19, 2000 VOL. 158 NO. 24
An armed rebel from the Malaita Eagle Force stands guard outside the
house of the Prime Minister Bartholomew Ulufa'alu who is inside under
the Solomon Islands, an intercultural conflict explodes as rebels place
the Prime Minister under house arrest
By PATTRICK SMELLIE
Coup leader Speight is running out of options
At either end of the bridge across Alligator Creek late last week, fighters
in the front line of the Solomon Islands' messy civil strife were dug
in. At the town end near Honiara airport was the Malaita Eagle Force (mef),
a police-dominated militia with heavy weapons stolen from the police armory.
They were facing members of the rag-tag Isatabu Freedom Movement (ifm),
many barely in their teens, who were carrying home-made pipe guns.
Just days after the mef had backed former Finance Minister Andrew Nori
in his June 5 coup against the government of reformist Prime Minister
Bartholomew Ulufa'alu, a stalemate of sorts appeared to have been reached.
In a nod to constitutional respectability, Nori has since allowed the
Prime Minister to continue working under mef guard and tied Ulufa'alu's
future to this Friday's no confidence vote in Parliament--the first allowed
against the Alliance for Change government since it survived three such
votes in quick succession in 1998.
ALSO IN TIME
and his backers hope to replace Ulufa'alu, who the mef believes has been
ineffective in stopping the ethnic cleansing of Malaita islanders from
Guadalcanal island over the past 18 months. The mef's attacks are also
revenge against the ifm forces, whose terror tactics of murder, torture,
rape and village burning have driven some 20,000 Malaitans back to Malaita
and into the capital, Honiara, on Guadalcanal. Since the purge began in
October 1998, at least 60 people have been killed.
edition's table of contents
The future of this string of hundreds of islands between Papua New Guinea
and Fiji, independent since 1978 and still defining its nationhood, now
rests on how it deals with these ethnic tensions and its crippled economy.
As in Fiji and West Papua, which added to the sudden surge in Melanesian
instability by declaring independence from Indonesia last week, the issue
underpinning the Solomons conflict is migration. The influx to Guadalcanal
from all over the archipelago, but especially from neighboring Malaita,
has fueled land disputes and resentment at the comparative success of
In an effort to restore calm, Anglican Archbishop Ellison Pogo last week
ordered the men of the church's Melanesian Brotherhood to split into two
groups and meet with both rebel camps. A religious order whose high standing
makes them a pivotal force for peace on the island, especially in the
absence of an effective police force, the Brothers are based in ifm country.
They travel unmolested despite their heroic efforts to protect Malaitans
from ifm fighters during the terror campaigns.
"The two [Anglican and Roman Catholic] archbishops and the Solomon Islands
Christian Association have probably prevented civil war so far," says
Amnesty International's South Pacific research director, Heinz Schurmann-Zeggel.
But he adds that their success may also have lulled Australian and New
Zealand peace negotiators into believing the situation was less volatile
than the latest conflict shows. Now Archbishop Pogo wants limited foreign
help to guard Honiara's fragile infrastructure. "We have two petrol stations
right in the center of town," he says. "When they are blown up, that's
the end of Honiara. It would be an act of national suicide."
Honiara's future as the capital is not assured, anyway. Established after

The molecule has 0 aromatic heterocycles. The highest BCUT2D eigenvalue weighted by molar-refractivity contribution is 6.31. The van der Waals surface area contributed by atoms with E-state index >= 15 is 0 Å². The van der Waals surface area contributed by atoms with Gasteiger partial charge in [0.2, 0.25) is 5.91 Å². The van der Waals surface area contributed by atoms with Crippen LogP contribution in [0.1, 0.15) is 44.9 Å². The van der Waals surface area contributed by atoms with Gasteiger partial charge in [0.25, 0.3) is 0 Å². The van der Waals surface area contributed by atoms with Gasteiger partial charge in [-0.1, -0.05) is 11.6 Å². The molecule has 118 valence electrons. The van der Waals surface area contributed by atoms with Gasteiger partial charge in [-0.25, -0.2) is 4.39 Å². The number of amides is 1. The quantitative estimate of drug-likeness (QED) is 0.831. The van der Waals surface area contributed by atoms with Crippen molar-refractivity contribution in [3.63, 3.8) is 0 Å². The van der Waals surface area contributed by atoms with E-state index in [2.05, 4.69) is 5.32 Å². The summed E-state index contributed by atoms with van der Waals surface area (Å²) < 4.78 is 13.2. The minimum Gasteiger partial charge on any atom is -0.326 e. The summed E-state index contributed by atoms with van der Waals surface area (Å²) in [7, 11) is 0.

World War II from the remains of an American air force base, the town
of 45,000 is the country's biggest source of jobs, but it is now also
effectively a Malaitan enclave. "Ninety-nine point eight per cent of Guadalcanal
is in the hands of Guadalcanal people--only Honiara is in the hands of
the others," said European Parliament member and would-be mediator John
Corrie after his plane was strafed as it prepared to leave the capital.
"I can't see that holding."
It was not clear whether last week's fighting would escalate as a Commonwealth
ministerial mission headed to Honiara on June 10. Indiscriminate shelling
of ifm areas by the mef from an Australian-supplied patrol boat seems
not to have killed the 50 to 100 claimed, but it still represented a serious
escalation of hostilities.
While the coup provoked comparisons with the recent one in Fiji, the greater
influence on the Guadalcanal uprising is the decade-long independence
struggle in Bougainville, says Pogo. Up to 9,000 Bougainvilleans fled
to the Solomons during that fighting. Most settled on Guadalcanal and
sympathized with the locals' resistance to migrants seeking work and land
on their island.
Yet while ethnic tensions are at the heart of the conflict, there are
other causes. Ulufa'alu was implementing an International Monetary Fund
economic reform program whose measures upset powerful politicians and
businessmen. Guadalcanalians were also angry that the government was selling
its stake in the country's largest palm oil plantation, a major employer.
Meanwhile, Malaitans were bearing the brunt of heavy cuts in the public
service, as well as suffering ethnic purges. But the Solomons have never
been a unified nation. The Western Province leans toward secession, and
there are calls for a federal system to reflect the diversity of a country
with 120 languages, where island of origin defines identity far more than
Amnesty's Schurmann-Zeggel warns the Solomons conflict is already more
deadly than the coup in Fiji. "The risk of people being killed in large
numbers is far greater," he says. "In Fiji, you have an army trying to
create order. In the Solomons [where there is no army], police officers
who have not joined the mef are reported to be staying at home or in hiding.
There is no one to create order."
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